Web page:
NEW ORLEANS – based on data from a large real-world patient registry.
“The observed beneficial effects of SGLT2 inhibitors on heart failure may extend across the range of baseline ejection fractions,” Mikhail Kosiborod, MD, observed at the annual meeting of the American College of Cardiology.
This is an important new insight. The major randomized cardiovascular outcome trials that showed lower risks of heart failure hospitalization and all-cause mortality in type 2 diabetic patients on an SGLT2 inhibitor, such as EMPA-REG OUTCOME for empagliflozin (Jardiance) and CANVAS for canagliflozin (Invokana), didn’t include information on baseline LVEF. So until now it has been unclear whether the beneficial effects of the SGLT2 inhibitors preventing heart failure hospitalization vary depending upon LVEF, explained Dr. Kosiborod, a cardiologist at Saint Luke’s Mid America Heart Institute in Kansas City, Mo.
He presented an analysis drawn from the patient database kept by Maccabi Healthcare Services in Israel. The study included 5,307 patients with type 2 diabetes and an LVEF measurement recorded in their chart at the time they started on either empagliflozin or dapagliflozin (Farxiga) and an equal number of propensity-matched type 2 diabetic controls who started on other glucose-lowering drugs, most commonly an oral dipeptidyl peptidase-4 inhibitor.
During roughly 16,000 person-years of follow-up, 239 deaths occurred. Compared with patients on another glucose-lowering drug, the risk of death from all causes was reduced by 47% among patients who were on an SGLT2 inhibitor and had a baseline LVEF of 50% or greater and by 62% among the 9% of subjects who had a baseline LVEF less than 50%.
Similarly, the risk of heart failure hospitalization was reduced by 29% in SGLT2 inhibitor users with a preserved LVEF and by 27% if they had a reduced LVEF.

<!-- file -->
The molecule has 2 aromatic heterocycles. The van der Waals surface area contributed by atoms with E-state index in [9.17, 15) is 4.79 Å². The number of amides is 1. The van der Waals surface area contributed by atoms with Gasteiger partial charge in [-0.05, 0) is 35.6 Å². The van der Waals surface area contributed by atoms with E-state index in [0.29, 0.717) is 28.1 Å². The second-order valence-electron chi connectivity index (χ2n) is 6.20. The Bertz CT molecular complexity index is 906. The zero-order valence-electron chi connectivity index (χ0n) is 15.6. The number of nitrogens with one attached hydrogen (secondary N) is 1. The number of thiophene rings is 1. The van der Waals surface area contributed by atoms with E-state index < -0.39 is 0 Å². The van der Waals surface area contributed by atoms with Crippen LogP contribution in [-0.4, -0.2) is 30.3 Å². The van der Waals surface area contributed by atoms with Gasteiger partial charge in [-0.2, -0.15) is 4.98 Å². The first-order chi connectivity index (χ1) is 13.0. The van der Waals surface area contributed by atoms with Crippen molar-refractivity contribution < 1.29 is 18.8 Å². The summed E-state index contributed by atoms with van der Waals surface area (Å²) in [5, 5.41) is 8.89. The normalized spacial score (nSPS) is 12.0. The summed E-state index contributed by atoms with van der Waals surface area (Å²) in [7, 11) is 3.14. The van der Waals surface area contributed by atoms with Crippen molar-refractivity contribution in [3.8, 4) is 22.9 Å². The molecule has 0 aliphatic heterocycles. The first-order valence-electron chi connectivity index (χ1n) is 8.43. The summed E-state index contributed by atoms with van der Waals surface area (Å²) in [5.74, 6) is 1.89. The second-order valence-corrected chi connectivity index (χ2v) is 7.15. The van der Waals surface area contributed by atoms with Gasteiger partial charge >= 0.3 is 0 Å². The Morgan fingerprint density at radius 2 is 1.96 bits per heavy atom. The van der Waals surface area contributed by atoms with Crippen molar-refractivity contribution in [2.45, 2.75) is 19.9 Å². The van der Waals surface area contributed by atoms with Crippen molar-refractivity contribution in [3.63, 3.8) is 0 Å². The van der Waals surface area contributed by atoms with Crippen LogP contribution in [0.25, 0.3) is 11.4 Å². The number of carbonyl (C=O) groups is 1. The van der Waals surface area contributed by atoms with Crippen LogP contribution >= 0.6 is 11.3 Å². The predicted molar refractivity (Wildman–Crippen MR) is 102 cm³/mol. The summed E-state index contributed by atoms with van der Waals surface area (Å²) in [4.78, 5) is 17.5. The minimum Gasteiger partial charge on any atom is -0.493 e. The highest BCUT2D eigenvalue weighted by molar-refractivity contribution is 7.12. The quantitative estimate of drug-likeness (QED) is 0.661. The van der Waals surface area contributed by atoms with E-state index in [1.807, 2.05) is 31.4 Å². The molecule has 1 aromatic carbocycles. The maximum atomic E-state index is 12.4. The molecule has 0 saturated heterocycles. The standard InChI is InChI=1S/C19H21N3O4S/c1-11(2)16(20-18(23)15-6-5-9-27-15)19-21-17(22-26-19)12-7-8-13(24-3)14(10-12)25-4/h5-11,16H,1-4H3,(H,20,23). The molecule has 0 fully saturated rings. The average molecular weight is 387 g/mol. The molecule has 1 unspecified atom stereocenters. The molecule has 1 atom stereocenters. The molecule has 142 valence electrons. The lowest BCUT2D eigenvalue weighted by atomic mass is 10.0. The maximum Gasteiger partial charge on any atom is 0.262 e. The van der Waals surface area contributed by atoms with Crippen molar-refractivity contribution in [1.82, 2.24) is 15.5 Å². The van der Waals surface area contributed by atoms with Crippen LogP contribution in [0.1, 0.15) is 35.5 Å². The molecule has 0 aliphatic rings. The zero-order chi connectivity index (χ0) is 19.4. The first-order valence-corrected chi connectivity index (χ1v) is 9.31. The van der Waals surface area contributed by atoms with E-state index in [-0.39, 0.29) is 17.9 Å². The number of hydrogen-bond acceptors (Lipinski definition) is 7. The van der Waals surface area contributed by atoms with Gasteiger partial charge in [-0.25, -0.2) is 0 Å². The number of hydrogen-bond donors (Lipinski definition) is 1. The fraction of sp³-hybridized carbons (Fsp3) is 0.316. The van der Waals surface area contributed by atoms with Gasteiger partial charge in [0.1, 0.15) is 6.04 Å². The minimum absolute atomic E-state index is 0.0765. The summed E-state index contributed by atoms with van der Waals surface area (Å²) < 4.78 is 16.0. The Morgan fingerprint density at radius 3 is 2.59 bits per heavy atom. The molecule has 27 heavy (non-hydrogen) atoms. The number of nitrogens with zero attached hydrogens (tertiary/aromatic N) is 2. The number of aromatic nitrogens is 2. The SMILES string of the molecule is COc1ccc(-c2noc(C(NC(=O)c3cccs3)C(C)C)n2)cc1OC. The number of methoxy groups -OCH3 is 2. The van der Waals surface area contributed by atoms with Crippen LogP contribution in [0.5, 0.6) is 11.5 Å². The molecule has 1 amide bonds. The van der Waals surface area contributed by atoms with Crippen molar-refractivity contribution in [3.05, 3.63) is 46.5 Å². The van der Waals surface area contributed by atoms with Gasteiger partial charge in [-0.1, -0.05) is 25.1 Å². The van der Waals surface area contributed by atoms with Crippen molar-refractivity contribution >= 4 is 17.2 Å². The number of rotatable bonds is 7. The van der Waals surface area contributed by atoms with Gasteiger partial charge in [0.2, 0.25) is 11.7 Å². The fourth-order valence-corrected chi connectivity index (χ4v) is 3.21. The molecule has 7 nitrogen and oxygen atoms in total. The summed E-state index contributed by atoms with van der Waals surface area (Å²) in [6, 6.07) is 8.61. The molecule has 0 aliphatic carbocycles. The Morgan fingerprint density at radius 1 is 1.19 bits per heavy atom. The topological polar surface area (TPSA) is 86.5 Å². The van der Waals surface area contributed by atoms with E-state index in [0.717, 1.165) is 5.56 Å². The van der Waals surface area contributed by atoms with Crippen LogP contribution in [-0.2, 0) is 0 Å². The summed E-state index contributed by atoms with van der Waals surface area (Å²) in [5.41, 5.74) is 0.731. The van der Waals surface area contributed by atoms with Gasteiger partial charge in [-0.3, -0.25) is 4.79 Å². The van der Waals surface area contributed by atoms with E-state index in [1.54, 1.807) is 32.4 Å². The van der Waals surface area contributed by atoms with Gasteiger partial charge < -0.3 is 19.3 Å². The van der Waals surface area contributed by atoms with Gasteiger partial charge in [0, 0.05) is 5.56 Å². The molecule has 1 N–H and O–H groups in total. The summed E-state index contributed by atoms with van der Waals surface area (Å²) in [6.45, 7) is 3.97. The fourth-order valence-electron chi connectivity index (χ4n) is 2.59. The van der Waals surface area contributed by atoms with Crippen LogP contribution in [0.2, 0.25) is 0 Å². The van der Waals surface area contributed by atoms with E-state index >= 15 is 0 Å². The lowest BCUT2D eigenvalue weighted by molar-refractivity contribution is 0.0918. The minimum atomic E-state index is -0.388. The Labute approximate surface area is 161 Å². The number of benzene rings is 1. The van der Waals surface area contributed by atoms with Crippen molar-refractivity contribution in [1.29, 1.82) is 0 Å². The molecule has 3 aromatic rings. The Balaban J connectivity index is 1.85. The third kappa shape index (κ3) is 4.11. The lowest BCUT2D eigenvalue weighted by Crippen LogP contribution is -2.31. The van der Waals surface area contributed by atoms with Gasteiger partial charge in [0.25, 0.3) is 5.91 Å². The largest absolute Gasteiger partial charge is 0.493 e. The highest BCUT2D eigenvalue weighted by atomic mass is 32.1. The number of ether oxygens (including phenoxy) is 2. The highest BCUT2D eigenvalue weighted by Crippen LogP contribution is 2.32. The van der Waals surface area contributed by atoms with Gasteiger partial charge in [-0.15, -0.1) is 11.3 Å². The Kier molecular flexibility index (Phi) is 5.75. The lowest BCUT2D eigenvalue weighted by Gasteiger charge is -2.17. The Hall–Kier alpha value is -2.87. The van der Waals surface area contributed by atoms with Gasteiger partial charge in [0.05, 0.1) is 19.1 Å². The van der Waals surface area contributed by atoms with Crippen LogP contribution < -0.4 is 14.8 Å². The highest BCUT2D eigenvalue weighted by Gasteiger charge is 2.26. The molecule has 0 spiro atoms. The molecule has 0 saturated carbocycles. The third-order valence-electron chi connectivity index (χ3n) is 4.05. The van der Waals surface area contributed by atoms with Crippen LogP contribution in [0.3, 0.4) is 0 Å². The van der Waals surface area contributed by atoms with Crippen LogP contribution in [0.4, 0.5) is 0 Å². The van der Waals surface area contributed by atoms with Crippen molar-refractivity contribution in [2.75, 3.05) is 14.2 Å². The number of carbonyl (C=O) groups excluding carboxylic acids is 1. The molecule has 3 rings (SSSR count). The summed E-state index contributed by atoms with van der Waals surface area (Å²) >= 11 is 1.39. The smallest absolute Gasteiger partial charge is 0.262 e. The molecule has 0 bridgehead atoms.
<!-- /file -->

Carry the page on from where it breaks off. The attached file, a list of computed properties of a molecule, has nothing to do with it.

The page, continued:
For the composite endpoint of heart failure hospitalization or all-cause mortality, the risk reductions associated with SGLT2 inhibitor therapy were 45% with preserved and 39% with reduced LVEF.
Session comoderator Prakash C. Deedwania, MD, noted that there are ongoing major randomized trials of various SGLT2 inhibitors in patients with known heart failure, with cardiovascular death and heart failure hospitalization as primary endpoints. He asked Dr. Kosiborod whether, given that the results of these studies aren’t in yet, he thinks clinicians should be prescribing SGLT2 inhibitors to diabetic or prediabetic patients who don’t have clinical symptoms of heart failure but may have a marker of increased risk, such as an elevated B-type natriuretic peptide.
“At least in my mind, we have more than enough evidence at this point to say that SGLT2 inhibitors are effective in preventing heart failure,” Dr. Kosiborod replied.
“Obviously, if your risk for developing a condition is higher at baseline, then the absolute benefit that you’re going to get from using an agent that’s effective in preventing that event is going to be higher and the number needed to treat is going to be lower. So if you have a patient at high risk for heart failure by whatever risk predictor you’re using and the patient doesn’t yet have heart failure but does have diabetes, which is already a risk factor for heart failure, I think we have pretty solid data now that SGLT2 inhibitors will likely be effective in preventing heart failure in that kind of patient population. But I don’t think we have definitive data at this point to say that the drugs are effective in treating heart failure in people who already have a manifest clinical syndrome of heart failure, which is why we’re doing all these clinical trials now,” he continued.
Dr. Deedwania urged audience members to make the effort to become comfortable in prescribing SGLT2 inhibitors for their patients with type 2 diabetes.
“Many different surveys show that these drugs are not being utilized effectively by cardiologists,” noted Dr. Deedwania, professor of medicine at the University of California, San Francisco, and director of the heart failure program at the university’s Fresno campus.
“As cardiologists, we may not want to own diabetes, but we at least have to feel that we have the ownership of treating the diabetic patient with cardiovascular disease with appropriate drugs. We don’t need to depend on endocrinologists because if we do these patients may become lost,” he said.
Dr. Kosiborod concurred, citing evidence that diabetic patients with cardiovascular disease are much more likely to see a cardiologist than an endocrinologist in the course of usual care.
“There’s definitely a golden opportunity here to intervene to reduce risk,” he said.
Dr. Kosiborod reported serving as a consultant to roughly a dozen pharmaceutical companies.
SOURCE: Kosiborod M. ACC 19, Abstract #1024-07.
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